The funeral sector needs to move to a new set of organisational models if it is to genuinely satisfy public demand for more personal funerals with more participation by family and friends in the process.
Client led funeral arranging process
Starting each funeral arrangement with a blank sheet of paper.
Using active listening skills to help the client express feelings and explore their ideas – it’s the client who knows what the funeral should be like.
Giving time and space to think about the person who has died and the process, not to be constrained by someone rushing through ticklists and getting the contract signed at the end of an hour.
The provision of clear and unbiased information on which to make decisions; clients need to know what is possible; there are listening techniques which allow this to happen and are the cornerstone of being a good funeral arranger or celebrant.
Client participation, opportunities to be involved in the process, perhaps with washing or dressing the body, doing tasks they want to do, bearing the coffin etc. The patriarchal ‘don’t worry we will do everything for you’ doesn’t suit everyone.
Information to make decisions not choices or packages; instead of saying “you can have a hearse and how many limousines”, much more open is “Did you know you can use any vehicle large enough to convey a coffin, provided by us or by yourselves?” Instead of “do you want the funeral in the crematorium or church?” better is “ A funeral can be held in any venue . . . . “
Transparency I heard recently that a Dignity branch refused a family to use a Bellacouche Soft Coffin for their 8 year old son because it wasn’t on their list! A funeral director in Leicester refused to provide the coffin I wanted for my mother, lying to me that it wouldn’t be acceptable to the crematorium. And they knew I was a funeral director! Honesty and transparency are
Don’t own cars – use carriage masters. If you have a fleet of expensive vehicles you are bound to pressurise people to use them. We can offer a very wide range of vehicles because we don’t own them.
No mark-ups on goods & external services – we sell everything at cost, so we don’t mind if clients want to buy a coffin on the internet, or choose a particular type. It makes no difference to our income. The big companies make a lot of money – they buy coffins in bulk for about £40 and sell them at £300+. We order each coffin as we need it – they can all be delivered in 48 hours. Again, it gives a much bigger choice.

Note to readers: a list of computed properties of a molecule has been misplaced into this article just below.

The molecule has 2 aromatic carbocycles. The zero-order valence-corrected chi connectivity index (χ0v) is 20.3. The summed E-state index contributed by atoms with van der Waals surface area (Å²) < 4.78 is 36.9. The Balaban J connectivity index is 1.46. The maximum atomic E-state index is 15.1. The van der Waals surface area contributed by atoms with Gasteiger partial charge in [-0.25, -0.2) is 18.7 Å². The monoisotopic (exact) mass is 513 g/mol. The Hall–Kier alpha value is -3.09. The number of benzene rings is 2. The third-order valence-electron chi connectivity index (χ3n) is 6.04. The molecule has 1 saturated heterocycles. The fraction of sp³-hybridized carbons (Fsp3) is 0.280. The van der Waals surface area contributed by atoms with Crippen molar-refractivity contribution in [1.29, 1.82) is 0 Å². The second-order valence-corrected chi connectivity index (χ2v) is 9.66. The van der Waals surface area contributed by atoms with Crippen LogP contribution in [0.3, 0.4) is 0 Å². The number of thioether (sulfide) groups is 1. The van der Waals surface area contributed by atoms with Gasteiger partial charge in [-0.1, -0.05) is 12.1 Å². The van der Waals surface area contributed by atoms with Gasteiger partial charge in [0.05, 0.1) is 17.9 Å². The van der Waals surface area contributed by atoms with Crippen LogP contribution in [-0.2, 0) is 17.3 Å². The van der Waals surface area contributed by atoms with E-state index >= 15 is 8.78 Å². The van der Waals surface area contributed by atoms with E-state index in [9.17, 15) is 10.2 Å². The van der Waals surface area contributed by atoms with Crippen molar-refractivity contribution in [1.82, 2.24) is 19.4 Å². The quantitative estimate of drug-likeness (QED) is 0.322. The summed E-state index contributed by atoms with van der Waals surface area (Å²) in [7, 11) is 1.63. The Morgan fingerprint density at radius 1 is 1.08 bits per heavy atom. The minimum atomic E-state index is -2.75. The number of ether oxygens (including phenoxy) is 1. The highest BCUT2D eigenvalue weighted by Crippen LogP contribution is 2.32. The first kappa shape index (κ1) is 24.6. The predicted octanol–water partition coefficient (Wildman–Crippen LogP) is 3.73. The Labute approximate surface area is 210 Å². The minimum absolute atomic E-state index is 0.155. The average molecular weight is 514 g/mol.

Continuity of personnel throughout – one point of contact who sees the client on day 1 and attends the funeral builds a much better relationship and ensures good client contact. Also it leads to far fewer mistakes. The fact that Dignity gets 4 complaints in 100 is not good. I would be distressed if this was the case for us.
Put people over procedures – when procedures drive the funeral you are cutting out the things that are important – human contact, trust, discussion, empathy, meaning. Our values are Gentle, Thoughtful, Inclusive.
More time-consuming funerals in different places – it is quite understandable that funeral directors prefer to go to the known world of the crematorium where timings are strict, everything is paved etc. But this may not be what people want if they were offered it. To have flexibility of time, where spontaneous things can happen during a funeral ceremony, and the atmosphere is relaxed, makes a huge difference to the experience.
A deeper understanding of funeral purposes and rituals – there should be synergy between the infrastructure of the funeral and the ceremony. Funeral directors need to know about the elements of the whole funeral process from the time of death until the funeral is over. Then they can help clients through a rite of passage, the deep psychological states of Separation – Transition – Reintegration. The time of a death is a liminal space when the known world is broken and the future uncertain.